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In this section we cover how to actual write sets and specifically domains, codomains, and ranges.

##### Notating Sets: how we write domains, codomains, and ranges.

An important piece of the mathematical language is properly writing sets, and there are a number of ways to do this. One such way, which we will outline below, is the so-called ‘set-builder notation’. This is essentially building a set by listing the properties that each element of the set has. Consider the following statement: The above statement has a number of very important symbols.

The braces on either end are the notation for a set. Essentially the braces are saying ‘this is a set/collection of things’. The variable $x$ in the first part (before the colon) is a generic placeholder for something in the set. The colon is a delimiter that transitions from the notation for the generic representative to the notation that is telling you the properties that the thing must have. Finally, the content after the colon is a (comma-separated) list of traits the elements of that set have.

That may seem pretty dense and hard to understand, but it helps to translate the set that we wrote into English. That set, if you translate it literally, says: ‘This is the set of things (which we will call $x$ for a second), such that each of those $x$ is a drink in the vending machine’. In a more human translation you would say that ‘this is the set of drinks in the vending machine’.

There are a number of commonly used symbols and notations that we list next with description.

$\mathbb {N}$ :
This symbol is the set of all natural numbers. Specifically it is the numbers $\{1, 2, 3, \dots \}$, ie all strictly positive integers. Note that, in some courses, the natural numbers may include zero, but not in this course (this is a weirdly hot debated topic among some mathematicians).
$\mathbb {Z}$ :
This symbol is the set of all integers. Specifically it is the numbers $\{\dots , -3, -2 ,-1, 0, 1, 2, 3, \dots \}$. These are all the positive and negative whole numbers.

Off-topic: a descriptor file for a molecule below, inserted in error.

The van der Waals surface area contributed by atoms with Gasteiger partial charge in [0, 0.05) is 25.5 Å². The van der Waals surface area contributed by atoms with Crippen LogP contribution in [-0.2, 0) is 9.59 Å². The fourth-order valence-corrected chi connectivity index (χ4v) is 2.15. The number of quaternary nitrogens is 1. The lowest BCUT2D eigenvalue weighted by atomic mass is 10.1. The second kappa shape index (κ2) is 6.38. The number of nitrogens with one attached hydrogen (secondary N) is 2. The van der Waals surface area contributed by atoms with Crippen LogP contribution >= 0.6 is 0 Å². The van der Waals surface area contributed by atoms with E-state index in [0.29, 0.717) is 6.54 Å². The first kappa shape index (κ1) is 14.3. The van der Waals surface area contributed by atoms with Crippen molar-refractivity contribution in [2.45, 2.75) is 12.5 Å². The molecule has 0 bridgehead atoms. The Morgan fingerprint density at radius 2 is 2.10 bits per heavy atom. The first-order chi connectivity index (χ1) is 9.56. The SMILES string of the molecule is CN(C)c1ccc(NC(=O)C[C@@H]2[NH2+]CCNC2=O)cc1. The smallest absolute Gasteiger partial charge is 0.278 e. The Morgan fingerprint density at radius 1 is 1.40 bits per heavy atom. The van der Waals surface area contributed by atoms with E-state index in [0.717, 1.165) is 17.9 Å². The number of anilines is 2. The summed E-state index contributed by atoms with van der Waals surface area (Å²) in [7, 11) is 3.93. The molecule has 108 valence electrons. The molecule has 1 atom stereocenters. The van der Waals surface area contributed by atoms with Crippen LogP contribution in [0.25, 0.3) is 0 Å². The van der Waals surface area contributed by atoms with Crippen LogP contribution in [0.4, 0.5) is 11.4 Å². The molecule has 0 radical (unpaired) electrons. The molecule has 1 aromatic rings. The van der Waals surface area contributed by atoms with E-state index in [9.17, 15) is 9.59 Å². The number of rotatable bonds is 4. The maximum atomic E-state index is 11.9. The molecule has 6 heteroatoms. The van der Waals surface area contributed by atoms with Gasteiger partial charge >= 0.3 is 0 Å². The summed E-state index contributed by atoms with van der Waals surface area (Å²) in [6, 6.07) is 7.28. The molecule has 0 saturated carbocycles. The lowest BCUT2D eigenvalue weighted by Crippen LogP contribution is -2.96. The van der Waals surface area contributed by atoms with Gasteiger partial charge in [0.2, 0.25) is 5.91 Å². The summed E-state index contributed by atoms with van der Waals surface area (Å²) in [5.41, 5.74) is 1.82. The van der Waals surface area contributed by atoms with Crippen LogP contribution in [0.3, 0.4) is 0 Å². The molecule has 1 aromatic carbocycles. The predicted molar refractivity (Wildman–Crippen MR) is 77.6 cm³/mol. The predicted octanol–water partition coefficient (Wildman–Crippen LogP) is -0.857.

$\mathbb {Q}$ :
This symbol is the set of all rational numbers. Specifically, all fractions that have integers for their numerator and denominator.
$\mathbb {R}$ :
This symbol is the set of all real numbers. Specifically, it includes all numbers that do not include the imaginary unit $i$.
$\mathbb {C}$ :
This symbol is the set of all complex-valued numbers. Specifically it includes all real numbers and all multiples of real numbers and the imaginary unit $i$.
$\in$ :
This symbol is translated as “in” or “is an element/member of”. For example, you would see $7 \in \mathbb {N}$ and read it as “$7$ is an element of the natural numbers.
$\emptyset$ :
This symbol is the “empty set”. Specifically it is the set with nothing in it; which is distinct from the set containing the number $0$.
1 : Which of the following would be the best set-builder notation to describe “the set of all positive real numbers”?
$\{$ all positive real numbers. $\}$ $\{x: x \geq 0\}$ $\{x:x>0, x\in \mathbb {R}\}$ $\{x : x \text { is positive }\}$
2 : Which of the following is the English-translation of the following: $\{x : x\in \mathbb {Z}, -30 < x < 45 \}$?
The set of everything between negative thirty and fourty five. The set of integers (strictly) between negative thirty and fourty five. The set of complex numbers (strictly) between negative thirty and forty five. Dear God Why? Wait no... the set of Dear God Why?
3 : Which of the following symbols would we use to represent “all real numbers”?
$\mathbb {N}$ $\mathbb {Z}$ $\mathbb {Q}$ $\mathbb {R}$
4 : Which of the following symbols would we use to represent “all integers”?
$\mathbb {N}$ $\mathbb {Z}$ $\mathbb {Q}$ $\mathbb {R}$

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